# What is the difference between logarithmic decay vs exponential decay? I

What is the difference between logarithmic decay vs exponential decay?
I am a little unclear on whether they are distinctly different or whether this is a 'square is a rectangle, but rectangle is not necessarily a square' type of relationship.
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toriannucz
The "Square is a rectangle" relationship is an example where the square is a special case of a rectangle.
"Exponential decay" gets its name because the functions used to model it are of the form $f\left(x\right)=A{e}^{kx}+C$ where $A>0$ and $k<0$. (Other k's above 0 yield an increasing function, not a decaying one.)
Similarly for "logarithmic decay," it gets its name since its modeled with functions of the form $g\left(x\right)=A\mathrm{ln}\left(x\right)+C$ where $A<0$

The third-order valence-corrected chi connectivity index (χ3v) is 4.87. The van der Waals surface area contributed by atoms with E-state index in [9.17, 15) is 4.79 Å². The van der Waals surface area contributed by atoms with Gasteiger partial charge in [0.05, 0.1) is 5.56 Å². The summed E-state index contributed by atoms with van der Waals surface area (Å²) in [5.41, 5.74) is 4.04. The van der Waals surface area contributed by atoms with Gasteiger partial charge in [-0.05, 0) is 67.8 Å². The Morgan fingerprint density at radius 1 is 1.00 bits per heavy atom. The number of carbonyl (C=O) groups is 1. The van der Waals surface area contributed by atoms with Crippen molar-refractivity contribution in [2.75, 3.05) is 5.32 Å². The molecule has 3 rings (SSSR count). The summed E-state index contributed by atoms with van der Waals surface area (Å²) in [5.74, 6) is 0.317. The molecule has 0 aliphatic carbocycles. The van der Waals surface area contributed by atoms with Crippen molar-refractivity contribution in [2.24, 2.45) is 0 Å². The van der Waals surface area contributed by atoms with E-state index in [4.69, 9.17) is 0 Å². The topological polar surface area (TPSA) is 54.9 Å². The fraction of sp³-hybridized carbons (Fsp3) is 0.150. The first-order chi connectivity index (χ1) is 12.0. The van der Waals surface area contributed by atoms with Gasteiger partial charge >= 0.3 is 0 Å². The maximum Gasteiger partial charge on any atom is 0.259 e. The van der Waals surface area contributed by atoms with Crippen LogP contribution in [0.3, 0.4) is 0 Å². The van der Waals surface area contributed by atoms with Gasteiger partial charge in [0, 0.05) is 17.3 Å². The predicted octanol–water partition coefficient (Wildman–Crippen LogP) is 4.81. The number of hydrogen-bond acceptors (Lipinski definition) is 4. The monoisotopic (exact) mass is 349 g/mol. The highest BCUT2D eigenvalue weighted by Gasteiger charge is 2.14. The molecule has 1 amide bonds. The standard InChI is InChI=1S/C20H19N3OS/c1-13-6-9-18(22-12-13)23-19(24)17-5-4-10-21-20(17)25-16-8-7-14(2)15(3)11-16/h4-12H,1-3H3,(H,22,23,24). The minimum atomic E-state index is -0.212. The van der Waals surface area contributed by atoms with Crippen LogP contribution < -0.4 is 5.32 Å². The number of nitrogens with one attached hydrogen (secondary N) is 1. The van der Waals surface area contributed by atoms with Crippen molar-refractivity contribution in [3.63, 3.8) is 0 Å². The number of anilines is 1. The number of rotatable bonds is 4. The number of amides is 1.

These two families of functions do not overlap, so neither is a special case of the other. The giveaway is that the functions with $\mathrm{ln}\left(x\right)$ aren't even defined on half the real line, whereas the exponential ones are defined everywhere.

letumsnemesislh
The natural logarithm and exponential are inverses of one another, so the associated slopes will also be inverses. If you put exponentially decaying data on a log plot, i.e. log of the exponential decaying data with the same input, you get a linear plot. If you put the logarithmic decaying plot on an exponential plot (exponential of the data), you get a linear plot, so the way they are decaying is exactly opposite.